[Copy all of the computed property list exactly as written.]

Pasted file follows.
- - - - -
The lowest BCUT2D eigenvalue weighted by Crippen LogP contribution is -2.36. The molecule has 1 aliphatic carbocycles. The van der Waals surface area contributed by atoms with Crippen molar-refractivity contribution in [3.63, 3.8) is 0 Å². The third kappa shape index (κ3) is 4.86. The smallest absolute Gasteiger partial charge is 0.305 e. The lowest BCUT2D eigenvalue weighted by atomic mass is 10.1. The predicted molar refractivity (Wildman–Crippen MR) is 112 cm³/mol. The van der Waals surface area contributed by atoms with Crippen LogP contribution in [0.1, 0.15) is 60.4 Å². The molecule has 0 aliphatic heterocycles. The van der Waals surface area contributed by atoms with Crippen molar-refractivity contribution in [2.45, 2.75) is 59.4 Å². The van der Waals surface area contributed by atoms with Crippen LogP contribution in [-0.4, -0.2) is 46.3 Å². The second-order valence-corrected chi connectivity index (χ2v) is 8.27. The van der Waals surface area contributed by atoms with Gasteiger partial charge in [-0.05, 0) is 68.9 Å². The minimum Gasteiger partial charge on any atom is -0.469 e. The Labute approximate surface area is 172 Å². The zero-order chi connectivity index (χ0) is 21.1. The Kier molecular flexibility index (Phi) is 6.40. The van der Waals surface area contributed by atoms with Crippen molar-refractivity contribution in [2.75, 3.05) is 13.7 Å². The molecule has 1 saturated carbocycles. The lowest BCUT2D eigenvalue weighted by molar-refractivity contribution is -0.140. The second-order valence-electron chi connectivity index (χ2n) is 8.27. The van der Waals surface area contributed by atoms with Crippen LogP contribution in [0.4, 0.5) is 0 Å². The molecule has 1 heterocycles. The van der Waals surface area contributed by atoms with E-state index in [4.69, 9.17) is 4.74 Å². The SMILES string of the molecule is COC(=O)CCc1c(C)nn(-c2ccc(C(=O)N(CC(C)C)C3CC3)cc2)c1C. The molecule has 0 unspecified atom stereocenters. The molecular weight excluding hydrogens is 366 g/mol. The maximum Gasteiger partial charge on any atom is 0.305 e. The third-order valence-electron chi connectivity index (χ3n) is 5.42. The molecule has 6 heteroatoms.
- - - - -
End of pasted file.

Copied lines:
The lowest BCUT2D eigenvalue weighted by Crippen LogP contribution is -2.36. The molecule has 1 aliphatic carbocycles. The van der Waals surface area contributed by atoms with Crippen molar-refractivity contribution in [3.63, 3.8) is 0 Å². The third kappa shape index (κ3) is 4.86. The smallest absolute Gasteiger partial charge is 0.305 e. The lowest BCUT2D eigenvalue weighted by atomic mass is 10.1. The predicted molar refractivity (Wildman–Crippen MR) is 112 cm³/mol. The van der Waals surface area contributed by atoms with Crippen LogP contribution in [0.1, 0.15) is 60.4 Å². The molecule has 0 aliphatic heterocycles. The van der Waals surface area contributed by atoms with Crippen molar-refractivity contribution in [2.45, 2.75) is 59.4 Å². The van der Waals surface area contributed by atoms with Crippen LogP contribution in [-0.4, -0.2) is 46.3 Å². The second-order valence-corrected chi connectivity index (χ2v) is 8.27. The van der Waals surface area contributed by atoms with Gasteiger partial charge in [-0.05, 0) is 68.9 Å². The minimum Gasteiger partial charge on any atom is -0.469 e. The Labute approximate surface area is 172 Å². The zero-order chi connectivity index (χ0) is 21.1. The Kier molecular flexibility index (Phi) is 6.40. The van der Waals surface area contributed by atoms with Crippen molar-refractivity contribution in [2.75, 3.05) is 13.7 Å². The molecule has 1 saturated carbocycles. The lowest BCUT2D eigenvalue weighted by molar-refractivity contribution is -0.140. The second-order valence-electron chi connectivity index (χ2n) is 8.27. The van der Waals surface area contributed by atoms with Crippen LogP contribution in [0.4, 0.5) is 0 Å². The molecule has 1 heterocycles. The van der Waals surface area contributed by atoms with E-state index in [4.69, 9.17) is 4.74 Å². The SMILES string of the molecule is COC(=O)CCc1c(C)nn(-c2ccc(C(=O)N(CC(C)C)C3CC3)cc2)c1C. The molecule has 0 unspecified atom stereocenters. The molecular weight excluding hydrogens is 366 g/mol. The maximum Gasteiger partial charge on any atom is 0.305 e. The third-order valence-electron chi connectivity index (χ3n) is 5.42. The molecule has 6 heteroatoms.